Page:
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View From Your Table


In the garden at the Musee Rodin, Paris

It’s funny, but for me, the history of sculpture stops with the Greeks, and begins again with Rodin, who is even more moving to me for the same reason that Maria Callas is more moving than (the technically perfect) Renata Tebaldi. Here is a Rodin sculpture I wasn’t allowed to photograph, called “The Sin.” [2] This image, taken from a website, doesn’t adequately portray the power of the sculpture to convey the intensity and all-encompassing power of lust. The amazing thing about the sculpture is how Rodin manages to convey lust with almost breathtaking force without evoking it.

One of my favorite Rodin sculptures I first saw in the museum at Stanford, but encountered again today. It’s called “She Who Was The Helmet-Maker’s Once-Beautiful Wife.” [3] It is a deeply moving portrait of an old woman whose body is exhausted, but whose dignity is magnificent. A more emotionally resonant portrayal of the human spirit weighed down by mortality I have never seen. And then there is this face, from Rodin’s well-known “The Burghers of Calais”:


That’s an image of Jean d’Aire, one of the six leaders of the French coastal city of Calais, which was under siege in the 1300s by the English. The English king said he would spare the city’s people if six of their leaders would surrender themselves to him, in humiliation, presumably to be executed. Rodin’s sculpture depicts the inner torment of these men. This face, of Jean d’Aire, is to me the most affecting, not only in its pained stoicism, but because the man’s strong arms show how he’s suppressing his emotion to do his sacrificial duty for his people. The strength of this man’s character!

Autumn in Paris, in the garden of the Rodin Museum, is pretty close to heaven, if you ask me.

[5]UPDATE: OK, yes, how the hell could I have forgotten Michelangelo and Bernini? Here’s why:


9 Comments (Open | Close)

9 Comments To "View From Your Table"

#1 Comment By JonF On October 16, 2012 @ 5:43 pm

If I recall correctly (history that is– I wasn’t there 🙂 the executions of the Calais magistrates never happened, and perhaps was never intended. Instead Queen Philippa, heavy with child, interceded with her husband Edward to spare their lives in a touching set piece that looks to have been rehearsed.

#2 Comment By Oengus On October 16, 2012 @ 8:23 pm

You looked like a real literati, that picture in the garden of the Musée Rodin. I thought it was a pretty good picture.

#3 Comment By Kale Zelden On October 16, 2012 @ 8:58 pm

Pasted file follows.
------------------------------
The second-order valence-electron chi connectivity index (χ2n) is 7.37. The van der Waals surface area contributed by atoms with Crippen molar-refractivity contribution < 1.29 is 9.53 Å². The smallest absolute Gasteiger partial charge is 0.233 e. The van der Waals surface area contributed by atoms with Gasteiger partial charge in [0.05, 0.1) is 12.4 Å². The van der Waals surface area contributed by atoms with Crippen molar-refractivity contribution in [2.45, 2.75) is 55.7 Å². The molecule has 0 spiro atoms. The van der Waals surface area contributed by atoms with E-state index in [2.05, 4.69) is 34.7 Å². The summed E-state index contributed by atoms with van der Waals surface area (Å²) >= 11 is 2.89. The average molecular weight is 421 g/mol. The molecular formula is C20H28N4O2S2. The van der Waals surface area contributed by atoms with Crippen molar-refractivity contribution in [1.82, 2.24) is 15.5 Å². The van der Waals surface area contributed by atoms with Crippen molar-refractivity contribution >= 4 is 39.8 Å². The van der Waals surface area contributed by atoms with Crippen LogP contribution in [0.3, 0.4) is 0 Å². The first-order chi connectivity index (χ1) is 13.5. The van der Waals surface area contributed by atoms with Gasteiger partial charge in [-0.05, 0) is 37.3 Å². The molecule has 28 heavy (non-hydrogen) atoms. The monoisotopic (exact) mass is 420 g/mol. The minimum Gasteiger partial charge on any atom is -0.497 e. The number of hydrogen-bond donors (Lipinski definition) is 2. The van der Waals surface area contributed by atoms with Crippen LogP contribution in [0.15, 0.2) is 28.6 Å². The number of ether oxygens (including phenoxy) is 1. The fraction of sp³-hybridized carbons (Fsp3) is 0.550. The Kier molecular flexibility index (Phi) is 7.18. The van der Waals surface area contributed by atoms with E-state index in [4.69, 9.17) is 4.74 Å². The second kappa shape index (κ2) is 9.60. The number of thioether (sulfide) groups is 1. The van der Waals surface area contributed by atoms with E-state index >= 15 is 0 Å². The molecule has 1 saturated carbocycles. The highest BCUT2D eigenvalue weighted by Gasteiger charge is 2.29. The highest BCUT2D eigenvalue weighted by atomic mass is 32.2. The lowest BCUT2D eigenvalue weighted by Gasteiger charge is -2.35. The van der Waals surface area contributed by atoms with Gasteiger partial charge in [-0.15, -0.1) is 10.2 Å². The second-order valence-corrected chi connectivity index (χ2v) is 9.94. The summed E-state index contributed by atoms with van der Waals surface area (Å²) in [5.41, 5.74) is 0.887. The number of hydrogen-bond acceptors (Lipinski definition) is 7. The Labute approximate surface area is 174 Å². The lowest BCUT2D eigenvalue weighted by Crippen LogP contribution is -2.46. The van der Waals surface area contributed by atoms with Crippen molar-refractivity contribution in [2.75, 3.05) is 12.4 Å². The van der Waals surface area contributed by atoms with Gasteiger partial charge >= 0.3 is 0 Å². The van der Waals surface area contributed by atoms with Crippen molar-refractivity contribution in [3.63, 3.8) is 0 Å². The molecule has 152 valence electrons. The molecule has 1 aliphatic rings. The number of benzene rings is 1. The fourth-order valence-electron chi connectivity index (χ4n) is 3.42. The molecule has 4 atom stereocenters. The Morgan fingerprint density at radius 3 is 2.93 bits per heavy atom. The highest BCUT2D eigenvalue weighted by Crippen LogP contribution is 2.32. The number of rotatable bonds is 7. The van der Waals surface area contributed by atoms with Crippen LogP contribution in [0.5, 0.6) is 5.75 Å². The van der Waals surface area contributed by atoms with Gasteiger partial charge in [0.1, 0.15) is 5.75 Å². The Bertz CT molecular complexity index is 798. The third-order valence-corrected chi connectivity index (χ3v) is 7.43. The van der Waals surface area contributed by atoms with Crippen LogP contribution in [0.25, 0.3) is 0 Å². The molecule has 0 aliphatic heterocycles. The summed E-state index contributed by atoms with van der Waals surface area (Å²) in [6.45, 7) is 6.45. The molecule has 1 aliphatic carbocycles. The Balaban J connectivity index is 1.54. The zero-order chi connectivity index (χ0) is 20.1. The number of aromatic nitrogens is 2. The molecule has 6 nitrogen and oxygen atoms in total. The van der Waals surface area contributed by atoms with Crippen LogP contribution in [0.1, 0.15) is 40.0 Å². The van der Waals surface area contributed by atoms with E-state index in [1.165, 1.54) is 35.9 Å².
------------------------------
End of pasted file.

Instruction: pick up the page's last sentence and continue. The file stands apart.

I’m not sure it is prudent to skip over Bernini.

#4 Comment By pilgrim On October 16, 2012 @ 9:03 pm

Is that a wheelchair in the view from the table? I was wondering how handicap accessible these places are, given their age.

#5 Comment By Carlo On October 16, 2012 @ 11:17 pm

“It’s funny, but for me, the history of sculpture stops with the Greeks, and begins again with Rodin”

Tragic more than funny. How can man stand in front of most pieces by Tilman Riemenschneider without being moved to tears? Or not be amazed by young Bernini’s works in the Borghese Gallery? Michelangelo was not bad either….

#6 Comment By Kris D On October 17, 2012 @ 12:54 am

Umm, Michelangelo & Bernini weren’t exactly chopped liver in the sculpture department.

#7 Comment By Rod Dreher On October 17, 2012 @ 1:39 am

Yes, yes, Bernini and Michelangelo. How could I have left them out? I deserve y’all’s scorn. Look at the update above — the photo — for how I feel about this.

#8 Comment By Glenn Marsch On October 17, 2012 @ 11:08 am

Rod, I have greatly enjoyed your “View From Your Table” photographs, and now your travelogue about your France vacation. This entry on Rodin hits home, because the Cleveland Museum of Art has a “Rodin Room” in which are displayed a number of Rodin sculptures and they are, of course, magnificent. It is a solace to the soul merely being in the presence of such art.

My favorite Rodin sculpture at the Cleveland Museum is part of the “Burgher of Calais” series, and it is a bust of Pierre de Wiessant. What pathos!

Rod, if you think it is appropriate to post this, you and your readers may enjoy these images at my Flickr set [7]. (The Museum gave me permission to post these on my Flickr photostream and I don’t make any money from them.) The image of the Rodin Room is at [8] and the close-up of the bust of Pierre de Wiessant is at [9].

Keep up the good work!

#9 Comment By Irenist On October 17, 2012 @ 2:34 pm

During my undergrad semester abroad, I used to live a few blocks from the Rodin museum. Despite being far too much of a philistine, and knowing naught more of the Hundred Years’ War than that it was between England and France, I remember my ignorant undergrad self looking at the “Burghers of Calais” and, without knowing anything of their story, thinking it was one of the most moving things I’d ever seen.